(Terre) Haute Culture

The Times today had a quite predictable piece wringing hands over local newspapers getting rid of book critics and editors. A few things they didn’t say:

Most times, when I read local book reviews, I end up unimpressed. The Times tried to sniff at book bloggers, but lots of them are well written, considered, and passionate, and the lot of them together is more comprehensive. I’d say a paper would do well to link to the best of them.

And what makes book reviews necessarily local, unless the books are local? Do we need a review of Harry Potter from that unique Cleveland perspective? No. Just as movies and TV shows are not local, neither are most books.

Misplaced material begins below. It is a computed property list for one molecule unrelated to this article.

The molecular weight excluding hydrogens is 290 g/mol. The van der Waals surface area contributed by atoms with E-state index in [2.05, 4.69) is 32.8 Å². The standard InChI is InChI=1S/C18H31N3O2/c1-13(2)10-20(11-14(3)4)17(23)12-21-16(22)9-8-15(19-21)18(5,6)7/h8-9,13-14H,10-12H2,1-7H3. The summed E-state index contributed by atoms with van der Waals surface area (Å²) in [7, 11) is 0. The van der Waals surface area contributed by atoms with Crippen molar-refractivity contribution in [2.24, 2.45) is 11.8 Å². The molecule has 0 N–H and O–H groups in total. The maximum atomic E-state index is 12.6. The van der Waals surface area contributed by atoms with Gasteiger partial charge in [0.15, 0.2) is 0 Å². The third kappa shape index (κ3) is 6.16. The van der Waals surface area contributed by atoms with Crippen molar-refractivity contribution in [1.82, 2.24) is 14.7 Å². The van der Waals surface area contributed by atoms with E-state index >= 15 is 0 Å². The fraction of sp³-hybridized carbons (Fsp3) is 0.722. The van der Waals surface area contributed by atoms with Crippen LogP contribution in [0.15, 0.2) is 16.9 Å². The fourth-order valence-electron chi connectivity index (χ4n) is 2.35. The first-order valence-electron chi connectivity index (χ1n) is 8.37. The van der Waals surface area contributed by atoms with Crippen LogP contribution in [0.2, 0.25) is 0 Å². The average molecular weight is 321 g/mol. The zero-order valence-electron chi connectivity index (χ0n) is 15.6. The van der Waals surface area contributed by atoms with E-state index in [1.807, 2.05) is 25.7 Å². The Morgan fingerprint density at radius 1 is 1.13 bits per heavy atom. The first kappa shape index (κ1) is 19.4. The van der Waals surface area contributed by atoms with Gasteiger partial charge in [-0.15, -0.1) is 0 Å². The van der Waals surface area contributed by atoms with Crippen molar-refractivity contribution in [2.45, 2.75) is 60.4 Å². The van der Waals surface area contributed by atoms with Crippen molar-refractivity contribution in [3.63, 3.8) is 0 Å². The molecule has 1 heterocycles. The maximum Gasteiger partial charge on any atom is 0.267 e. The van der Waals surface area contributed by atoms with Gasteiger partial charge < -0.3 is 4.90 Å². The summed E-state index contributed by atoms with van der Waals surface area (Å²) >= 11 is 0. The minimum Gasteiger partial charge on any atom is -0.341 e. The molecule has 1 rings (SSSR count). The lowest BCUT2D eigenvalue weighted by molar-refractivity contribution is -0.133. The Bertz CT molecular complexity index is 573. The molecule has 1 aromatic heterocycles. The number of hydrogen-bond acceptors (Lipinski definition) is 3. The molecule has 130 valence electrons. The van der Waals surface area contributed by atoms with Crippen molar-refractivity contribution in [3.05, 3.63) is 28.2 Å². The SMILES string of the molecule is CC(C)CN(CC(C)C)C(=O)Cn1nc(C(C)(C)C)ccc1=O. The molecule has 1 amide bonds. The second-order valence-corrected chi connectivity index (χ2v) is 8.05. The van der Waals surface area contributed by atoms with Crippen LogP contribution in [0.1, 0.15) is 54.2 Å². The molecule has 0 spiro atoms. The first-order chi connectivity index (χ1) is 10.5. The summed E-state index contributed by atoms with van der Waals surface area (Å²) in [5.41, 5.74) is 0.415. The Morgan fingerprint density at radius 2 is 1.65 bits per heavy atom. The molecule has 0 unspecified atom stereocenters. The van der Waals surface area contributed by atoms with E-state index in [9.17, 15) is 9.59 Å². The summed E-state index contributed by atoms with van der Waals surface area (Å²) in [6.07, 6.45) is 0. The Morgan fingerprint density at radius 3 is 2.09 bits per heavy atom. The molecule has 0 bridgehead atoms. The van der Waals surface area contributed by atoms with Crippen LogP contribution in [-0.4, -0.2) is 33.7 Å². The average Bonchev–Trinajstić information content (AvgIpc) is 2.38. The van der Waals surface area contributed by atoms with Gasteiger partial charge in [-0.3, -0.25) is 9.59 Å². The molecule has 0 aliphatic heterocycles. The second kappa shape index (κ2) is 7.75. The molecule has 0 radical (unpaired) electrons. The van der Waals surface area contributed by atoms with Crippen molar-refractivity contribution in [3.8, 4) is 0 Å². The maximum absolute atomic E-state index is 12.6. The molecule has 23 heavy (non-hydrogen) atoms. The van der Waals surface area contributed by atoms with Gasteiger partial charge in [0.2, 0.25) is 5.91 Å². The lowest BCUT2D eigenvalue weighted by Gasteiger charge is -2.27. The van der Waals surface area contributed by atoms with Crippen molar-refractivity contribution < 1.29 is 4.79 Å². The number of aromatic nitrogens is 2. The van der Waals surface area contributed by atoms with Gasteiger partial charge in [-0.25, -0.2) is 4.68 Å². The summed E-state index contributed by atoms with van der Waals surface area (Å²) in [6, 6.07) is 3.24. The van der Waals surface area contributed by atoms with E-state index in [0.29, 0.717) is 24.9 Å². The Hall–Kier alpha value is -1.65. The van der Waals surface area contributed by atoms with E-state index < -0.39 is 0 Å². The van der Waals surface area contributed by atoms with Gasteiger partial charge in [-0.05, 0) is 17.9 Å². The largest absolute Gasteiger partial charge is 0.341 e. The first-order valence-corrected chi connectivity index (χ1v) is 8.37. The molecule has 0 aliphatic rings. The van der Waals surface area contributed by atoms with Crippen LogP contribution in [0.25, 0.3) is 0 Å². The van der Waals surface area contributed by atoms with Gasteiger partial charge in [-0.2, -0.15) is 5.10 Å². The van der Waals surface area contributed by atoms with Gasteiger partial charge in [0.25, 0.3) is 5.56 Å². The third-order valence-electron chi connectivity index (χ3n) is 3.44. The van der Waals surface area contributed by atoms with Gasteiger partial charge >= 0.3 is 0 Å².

Finally, the story goes after the Atlanta Journal-Constitution, which “has recently eliminated the job of its book editor, leading many fans to worry that book coverage will soon be provided mostly by wire services and reprints from national papers.” But let me ask: In a time of shrinking newspaper revenue and budgets, which would you rather keep: a book editor or a local reporter or editor? You can now link to lots of book reviews — more than ever — but if the AJC doesn’t give you local reporting, who will? If it doesn’t give its readers local news and reporting, then what is its real value?

You have to love the open-minded curiosity of novelist Richard Ford, quoted at the end:

Mr. Ford, who has never looked at a literary blog, said he wanted the judgment and filter that he believed a newspaper book editor could provide. “Newspapers, by having institutional backing, have a responsible relationship not only to their publisher but to their readership,” Mr. Ford said, “in a way that some guy sitting in his basement in Terre Haute maybe doesn’t.”